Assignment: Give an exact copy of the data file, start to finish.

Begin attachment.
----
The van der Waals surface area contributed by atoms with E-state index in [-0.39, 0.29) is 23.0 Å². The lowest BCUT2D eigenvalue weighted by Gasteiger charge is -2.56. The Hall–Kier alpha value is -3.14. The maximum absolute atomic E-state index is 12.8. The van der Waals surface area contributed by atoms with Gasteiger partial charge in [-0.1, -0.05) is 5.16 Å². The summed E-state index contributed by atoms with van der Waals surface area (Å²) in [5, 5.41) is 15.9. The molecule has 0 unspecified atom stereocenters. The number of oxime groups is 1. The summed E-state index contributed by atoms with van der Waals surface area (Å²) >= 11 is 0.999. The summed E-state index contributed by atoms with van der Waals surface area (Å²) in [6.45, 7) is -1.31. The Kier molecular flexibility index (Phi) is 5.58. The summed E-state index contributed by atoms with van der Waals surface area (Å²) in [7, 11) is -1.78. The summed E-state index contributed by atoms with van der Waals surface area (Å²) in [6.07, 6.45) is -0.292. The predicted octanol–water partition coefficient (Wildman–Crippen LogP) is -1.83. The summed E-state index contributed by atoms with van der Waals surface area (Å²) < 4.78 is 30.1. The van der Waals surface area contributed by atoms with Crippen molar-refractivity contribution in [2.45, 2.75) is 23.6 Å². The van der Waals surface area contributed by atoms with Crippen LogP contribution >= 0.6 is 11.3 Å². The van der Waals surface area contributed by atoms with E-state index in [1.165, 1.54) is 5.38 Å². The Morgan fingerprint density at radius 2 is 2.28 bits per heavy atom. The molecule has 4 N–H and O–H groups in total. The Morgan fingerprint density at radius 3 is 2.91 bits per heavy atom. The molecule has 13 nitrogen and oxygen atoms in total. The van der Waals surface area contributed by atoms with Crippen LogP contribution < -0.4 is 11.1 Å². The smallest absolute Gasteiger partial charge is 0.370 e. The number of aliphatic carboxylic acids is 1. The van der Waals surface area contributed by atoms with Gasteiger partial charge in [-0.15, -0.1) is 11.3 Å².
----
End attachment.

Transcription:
The van der Waals surface area contributed by atoms with E-state index in [-0.39, 0.29) is 23.0 Å². The lowest BCUT2D eigenvalue weighted by Gasteiger charge is -2.56. The Hall–Kier alpha value is -3.14. The maximum absolute atomic E-state index is 12.8. The van der Waals surface area contributed by atoms with Gasteiger partial charge in [-0.1, -0.05) is 5.16 Å². The summed E-state index contributed by atoms with van der Waals surface area (Å²) in [5, 5.41) is 15.9. The molecule has 0 unspecified atom stereocenters. The number of oxime groups is 1. The summed E-state index contributed by atoms with van der Waals surface area (Å²) >= 11 is 0.999. The summed E-state index contributed by atoms with van der Waals surface area (Å²) in [6.45, 7) is -1.31. The Kier molecular flexibility index (Phi) is 5.58. The summed E-state index contributed by atoms with van der Waals surface area (Å²) in [7, 11) is -1.78. The summed E-state index contributed by atoms with van der Waals surface area (Å²) in [6.07, 6.45) is -0.292. The predicted octanol–water partition coefficient (Wildman–Crippen LogP) is -1.83. The summed E-state index contributed by atoms with van der Waals surface area (Å²) < 4.78 is 30.1. The van der Waals surface area contributed by atoms with Crippen molar-refractivity contribution in [2.45, 2.75) is 23.6 Å². The van der Waals surface area contributed by atoms with Crippen LogP contribution >= 0.6 is 11.3 Å². The van der Waals surface area contributed by atoms with E-state index in [1.165, 1.54) is 5.38 Å². The Morgan fingerprint density at radius 2 is 2.28 bits per heavy atom. The molecule has 4 N–H and O–H groups in total. The Morgan fingerprint density at radius 3 is 2.91 bits per heavy atom. The molecule has 13 nitrogen and oxygen atoms in total. The van der Waals surface area contributed by atoms with Crippen LogP contribution < -0.4 is 11.1 Å². The smallest absolute Gasteiger partial charge is 0.370 e. The number of aliphatic carboxylic acids is 1. The van der Waals surface area contributed by atoms with Gasteiger partial charge in [-0.15, -0.1) is 11.3 Å².